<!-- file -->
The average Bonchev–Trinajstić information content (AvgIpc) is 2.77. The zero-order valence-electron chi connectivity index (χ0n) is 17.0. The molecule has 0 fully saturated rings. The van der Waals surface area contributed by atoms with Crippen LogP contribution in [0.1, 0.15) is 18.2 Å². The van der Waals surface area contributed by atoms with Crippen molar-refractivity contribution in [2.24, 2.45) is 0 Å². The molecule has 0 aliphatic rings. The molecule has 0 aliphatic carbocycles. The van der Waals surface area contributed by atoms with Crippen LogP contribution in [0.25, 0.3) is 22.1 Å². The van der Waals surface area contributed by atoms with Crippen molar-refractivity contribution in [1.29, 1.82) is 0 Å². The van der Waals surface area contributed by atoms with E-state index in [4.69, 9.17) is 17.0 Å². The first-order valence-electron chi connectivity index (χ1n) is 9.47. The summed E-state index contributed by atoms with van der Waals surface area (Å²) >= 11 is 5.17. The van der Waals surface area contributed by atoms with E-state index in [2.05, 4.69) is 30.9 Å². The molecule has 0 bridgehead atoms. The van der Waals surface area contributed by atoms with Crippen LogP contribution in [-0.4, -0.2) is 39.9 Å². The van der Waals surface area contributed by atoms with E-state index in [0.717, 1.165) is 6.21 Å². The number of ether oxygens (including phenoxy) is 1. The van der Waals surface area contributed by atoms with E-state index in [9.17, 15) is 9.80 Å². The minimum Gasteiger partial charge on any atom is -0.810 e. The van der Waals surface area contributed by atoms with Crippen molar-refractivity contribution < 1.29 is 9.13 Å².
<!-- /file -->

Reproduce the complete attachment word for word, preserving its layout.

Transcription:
The average Bonchev–Trinajstić information content (AvgIpc) is 2.77. The zero-order valence-electron chi connectivity index (χ0n) is 17.0. The molecule has 0 fully saturated rings. The van der Waals surface area contributed by atoms with Crippen LogP contribution in [0.1, 0.15) is 18.2 Å². The van der Waals surface area contributed by atoms with Crippen molar-refractivity contribution in [2.24, 2.45) is 0 Å². The molecule has 0 aliphatic rings. The molecule has 0 aliphatic carbocycles. The van der Waals surface area contributed by atoms with Crippen LogP contribution in [0.25, 0.3) is 22.1 Å². The van der Waals surface area contributed by atoms with Crippen molar-refractivity contribution in [1.29, 1.82) is 0 Å². The van der Waals surface area contributed by atoms with E-state index in [4.69, 9.17) is 17.0 Å². The first-order valence-electron chi connectivity index (χ1n) is 9.47. The summed E-state index contributed by atoms with van der Waals surface area (Å²) >= 11 is 5.17. The van der Waals surface area contributed by atoms with E-state index in [2.05, 4.69) is 30.9 Å². The molecule has 0 bridgehead atoms. The van der Waals surface area contributed by atoms with Crippen LogP contribution in [-0.4, -0.2) is 39.9 Å². The van der Waals surface area contributed by atoms with E-state index in [0.717, 1.165) is 6.21 Å². The number of ether oxygens (including phenoxy) is 1. The van der Waals surface area contributed by atoms with E-state index in [9.17, 15) is 9.80 Å². The minimum Gasteiger partial charge on any atom is -0.810 e. The van der Waals surface area contributed by atoms with Crippen molar-refractivity contribution < 1.29 is 9.13 Å².